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Ryan Groff

People in the Midwest

(Parasol; US: 18 Sep 2007; UK: Available as import)

With an incredibly distinct voice and the ability to mine relatively minimal instrumentation for sonic depth and richness, Elsinore frontman Ryan Groff turns in one of the best solo records of the year with People in the Midwest. Classically trained in both voice and piano, Groff possesses a quavering, otherworldly tenor (which has, understandably, brought on Jeff Buckley comparisons) and it is his immediately engaging vocals that serve as guide through eight exquisite tunes which alternate between sparse folk and mature indie-rock textures. The essence of Groff’s sound and vocal presence are captured best on the quiet beauty of “Polly” and on “Haiti”, a more rock oriented track which features an almost transcendent, supernatural vocal turn by Groff; the track evolves as it goes, ending with an ambient, almost trance-like layering of vocals. Other album highlights include the trembling interplay between guitar and vocal on “Landlocked” and basic yet shimmering arrangement of “Gasoline”. People in the Midwest is one of those rare albums that, soft and fragile as it is, sweeps the listener away into Groff’s world and melds their experience with his own. This record is a beautiful, expressive, often emotionally moving statement from Groff that deserves to be heard.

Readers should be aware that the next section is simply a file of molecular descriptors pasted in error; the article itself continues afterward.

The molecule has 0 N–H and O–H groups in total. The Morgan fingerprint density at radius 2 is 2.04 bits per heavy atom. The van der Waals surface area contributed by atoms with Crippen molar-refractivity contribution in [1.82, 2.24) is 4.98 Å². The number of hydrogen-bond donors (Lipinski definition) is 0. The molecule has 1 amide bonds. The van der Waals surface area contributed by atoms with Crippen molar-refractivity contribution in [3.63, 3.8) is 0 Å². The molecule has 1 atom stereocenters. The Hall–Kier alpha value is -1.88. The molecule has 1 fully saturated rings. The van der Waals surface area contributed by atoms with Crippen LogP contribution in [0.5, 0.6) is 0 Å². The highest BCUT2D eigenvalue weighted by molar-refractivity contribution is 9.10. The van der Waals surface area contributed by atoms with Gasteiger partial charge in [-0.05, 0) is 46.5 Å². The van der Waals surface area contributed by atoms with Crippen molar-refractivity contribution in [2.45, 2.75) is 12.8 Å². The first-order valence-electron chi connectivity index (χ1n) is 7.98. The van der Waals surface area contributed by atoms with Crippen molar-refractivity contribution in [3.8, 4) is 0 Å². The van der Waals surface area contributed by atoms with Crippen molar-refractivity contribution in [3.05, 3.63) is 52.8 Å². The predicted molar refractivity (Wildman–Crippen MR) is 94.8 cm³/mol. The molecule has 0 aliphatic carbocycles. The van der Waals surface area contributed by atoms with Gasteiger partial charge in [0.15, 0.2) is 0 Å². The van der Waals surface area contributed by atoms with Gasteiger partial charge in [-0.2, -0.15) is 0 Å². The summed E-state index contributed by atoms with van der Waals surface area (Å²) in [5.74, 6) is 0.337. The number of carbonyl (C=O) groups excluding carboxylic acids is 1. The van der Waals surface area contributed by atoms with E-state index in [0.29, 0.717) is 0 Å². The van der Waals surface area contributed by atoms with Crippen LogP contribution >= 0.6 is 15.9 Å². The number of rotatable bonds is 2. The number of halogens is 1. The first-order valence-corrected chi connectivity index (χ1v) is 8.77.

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Tagged as: ryan groff
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